Cathy Ace loves crime! It’s true – she discovered Nancy Drew in her local library, then found Agatha Christie on her Mum’s bookshelves, and she never looked back. Cathy happily admits that the characters she met between the book-covers as a child have influenced her writing. “Nancy Drew was plucky, strong and independent, and Agatha Christie’s puzzles engaged me every time. I love the sort of book that mixes intricate plotting with a dash of danger, and that’s what I’ve tried to create with my Cait Morgan Mystery Series. Beginning my new series, featuring the women of the WISE Enquiries Agency, I have been able to indulge my love of stately homes, village life and the interplay between characters that can take place in that sort of setting.”
Born and raised in Swansea, South Wales, Cathy is, like her heroine Cait Morgan, now a Canadian citizen. “Cait’s Welsh Canadian, as am I. They say ‘write what you know’, so a short, plus-sized Welsh woman, who’s quite bossy, fits the bill! But Cait and I are not one and the same: she’s got skills and talents I don’t possess,and I’m delighted to say that I don’t usually encounter corpses wherever I go! I’ve also chosen to burrow even deeper into my roots by creating a new cast of characters in the WISE women who come from all four corners of the United Kingdom and work in a uniquely British setting – a ducal estate set in the rolling Welsh countryside of the Wye Valley in Powys, where I spent a good deal of time when I was young.”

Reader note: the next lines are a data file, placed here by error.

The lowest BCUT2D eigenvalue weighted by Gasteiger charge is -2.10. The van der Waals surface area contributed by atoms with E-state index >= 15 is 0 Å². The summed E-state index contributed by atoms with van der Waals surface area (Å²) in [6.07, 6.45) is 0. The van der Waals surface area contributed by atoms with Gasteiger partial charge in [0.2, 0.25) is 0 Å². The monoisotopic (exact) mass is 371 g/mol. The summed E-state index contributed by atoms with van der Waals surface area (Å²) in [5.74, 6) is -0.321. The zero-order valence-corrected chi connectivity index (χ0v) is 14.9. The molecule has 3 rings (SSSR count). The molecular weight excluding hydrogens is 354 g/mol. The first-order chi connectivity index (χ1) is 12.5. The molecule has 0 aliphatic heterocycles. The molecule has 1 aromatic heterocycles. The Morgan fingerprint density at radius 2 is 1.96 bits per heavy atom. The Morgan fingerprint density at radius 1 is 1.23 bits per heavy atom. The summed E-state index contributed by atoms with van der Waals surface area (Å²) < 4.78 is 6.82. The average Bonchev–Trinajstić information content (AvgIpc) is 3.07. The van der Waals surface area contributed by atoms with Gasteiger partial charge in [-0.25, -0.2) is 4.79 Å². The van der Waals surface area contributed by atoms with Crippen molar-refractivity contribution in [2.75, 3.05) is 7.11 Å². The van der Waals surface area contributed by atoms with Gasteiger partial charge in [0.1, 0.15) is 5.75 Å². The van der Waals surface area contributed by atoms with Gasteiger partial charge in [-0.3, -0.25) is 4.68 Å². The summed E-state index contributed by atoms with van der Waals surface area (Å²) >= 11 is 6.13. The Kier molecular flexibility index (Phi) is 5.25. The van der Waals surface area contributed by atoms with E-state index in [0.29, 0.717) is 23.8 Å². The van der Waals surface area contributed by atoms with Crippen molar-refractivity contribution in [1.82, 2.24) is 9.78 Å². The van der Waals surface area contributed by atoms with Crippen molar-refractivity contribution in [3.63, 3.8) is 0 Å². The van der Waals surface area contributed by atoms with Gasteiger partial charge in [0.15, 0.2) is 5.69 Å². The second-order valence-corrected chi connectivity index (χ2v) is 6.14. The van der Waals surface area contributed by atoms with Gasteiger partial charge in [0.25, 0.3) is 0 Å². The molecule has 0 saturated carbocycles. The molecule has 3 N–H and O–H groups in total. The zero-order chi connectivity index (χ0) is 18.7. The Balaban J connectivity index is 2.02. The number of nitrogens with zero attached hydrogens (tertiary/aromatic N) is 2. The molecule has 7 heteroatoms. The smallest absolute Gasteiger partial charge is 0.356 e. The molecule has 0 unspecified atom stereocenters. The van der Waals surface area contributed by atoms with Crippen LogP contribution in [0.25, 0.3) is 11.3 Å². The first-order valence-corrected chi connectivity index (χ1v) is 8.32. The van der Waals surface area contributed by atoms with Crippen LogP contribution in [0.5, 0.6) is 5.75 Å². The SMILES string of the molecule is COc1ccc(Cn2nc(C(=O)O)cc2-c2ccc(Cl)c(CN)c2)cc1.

With a successful career in marketing having given her the chance to write training courses and textbooks, Cathy has now finally turned her attention to her real passion: crime fiction. Her short stories have appeared in multiple anthologies. Two of her works, “Dear George” and “Domestic Violence”, have also been produced by Jarvis & Ayres Productions as “Afternoon Reading” broadcasts for BBC Radio 4.
Cathy now writes two series of traditional mysteries: The Cait Morgan Mysteries (TouchWood Editions) and The WISE Enquiries Agency Mysteries (Severn House Publishers).
Cathy is proud to be Chair of Crime Writers of Canada, a member of Sisters in Crime, the Crime Writers Association, and Mystery Writers of America.